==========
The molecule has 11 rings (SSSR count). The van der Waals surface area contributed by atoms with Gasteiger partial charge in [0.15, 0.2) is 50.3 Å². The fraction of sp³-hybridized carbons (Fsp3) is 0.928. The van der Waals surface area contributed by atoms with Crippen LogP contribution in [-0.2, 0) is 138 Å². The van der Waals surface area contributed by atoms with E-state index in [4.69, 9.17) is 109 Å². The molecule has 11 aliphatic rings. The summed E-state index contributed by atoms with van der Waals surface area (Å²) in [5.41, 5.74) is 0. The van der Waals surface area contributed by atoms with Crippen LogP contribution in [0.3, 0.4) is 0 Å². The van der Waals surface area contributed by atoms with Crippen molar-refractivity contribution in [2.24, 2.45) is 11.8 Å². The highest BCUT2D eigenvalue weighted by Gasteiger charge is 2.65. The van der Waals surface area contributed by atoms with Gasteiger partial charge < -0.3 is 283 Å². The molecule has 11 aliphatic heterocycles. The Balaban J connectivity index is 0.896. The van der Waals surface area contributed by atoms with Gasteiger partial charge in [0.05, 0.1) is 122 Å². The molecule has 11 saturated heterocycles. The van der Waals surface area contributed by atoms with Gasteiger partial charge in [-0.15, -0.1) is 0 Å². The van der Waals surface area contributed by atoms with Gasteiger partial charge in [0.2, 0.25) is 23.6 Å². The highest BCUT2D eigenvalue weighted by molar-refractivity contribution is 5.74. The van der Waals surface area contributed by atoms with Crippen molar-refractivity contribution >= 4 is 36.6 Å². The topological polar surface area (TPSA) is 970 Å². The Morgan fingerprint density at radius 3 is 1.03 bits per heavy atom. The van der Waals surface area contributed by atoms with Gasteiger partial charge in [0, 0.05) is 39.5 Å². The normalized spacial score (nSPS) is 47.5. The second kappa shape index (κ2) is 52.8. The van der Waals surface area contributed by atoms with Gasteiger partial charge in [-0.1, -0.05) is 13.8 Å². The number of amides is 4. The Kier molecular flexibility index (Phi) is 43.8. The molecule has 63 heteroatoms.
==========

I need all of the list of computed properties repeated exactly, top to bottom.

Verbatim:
The molecule has 11 rings (SSSR count). The van der Waals surface area contributed by atoms with Gasteiger partial charge in [0.15, 0.2) is 50.3 Å². The fraction of sp³-hybridized carbons (Fsp3) is 0.928. The van der Waals surface area contributed by atoms with Crippen LogP contribution in [-0.2, 0) is 138 Å². The van der Waals surface area contributed by atoms with E-state index in [4.69, 9.17) is 109 Å². The molecule has 11 aliphatic rings. The summed E-state index contributed by atoms with van der Waals surface area (Å²) in [5.41, 5.74) is 0. The van der Waals surface area contributed by atoms with Crippen LogP contribution in [0.3, 0.4) is 0 Å². The van der Waals surface area contributed by atoms with Crippen molar-refractivity contribution in [2.24, 2.45) is 11.8 Å². The highest BCUT2D eigenvalue weighted by Gasteiger charge is 2.65. The van der Waals surface area contributed by atoms with Gasteiger partial charge < -0.3 is 283 Å². The molecule has 11 aliphatic heterocycles. The Balaban J connectivity index is 0.896. The van der Waals surface area contributed by atoms with Gasteiger partial charge in [0.05, 0.1) is 122 Å². The molecule has 11 saturated heterocycles. The van der Waals surface area contributed by atoms with Gasteiger partial charge in [-0.15, -0.1) is 0 Å². The van der Waals surface area contributed by atoms with Gasteiger partial charge in [0.2, 0.25) is 23.6 Å². The highest BCUT2D eigenvalue weighted by molar-refractivity contribution is 5.74. The van der Waals surface area contributed by atoms with Crippen molar-refractivity contribution >= 4 is 36.6 Å². The topological polar surface area (TPSA) is 970 Å². The Morgan fingerprint density at radius 3 is 1.03 bits per heavy atom. The van der Waals surface area contributed by atoms with Gasteiger partial charge in [0, 0.05) is 39.5 Å². The normalized spacial score (nSPS) is 47.5. The second kappa shape index (κ2) is 52.8. The van der Waals surface area contributed by atoms with Gasteiger partial charge in [-0.1, -0.05) is 13.8 Å². The number of amides is 4. The Kier molecular flexibility index (Phi) is 43.8. The molecule has 63 heteroatoms.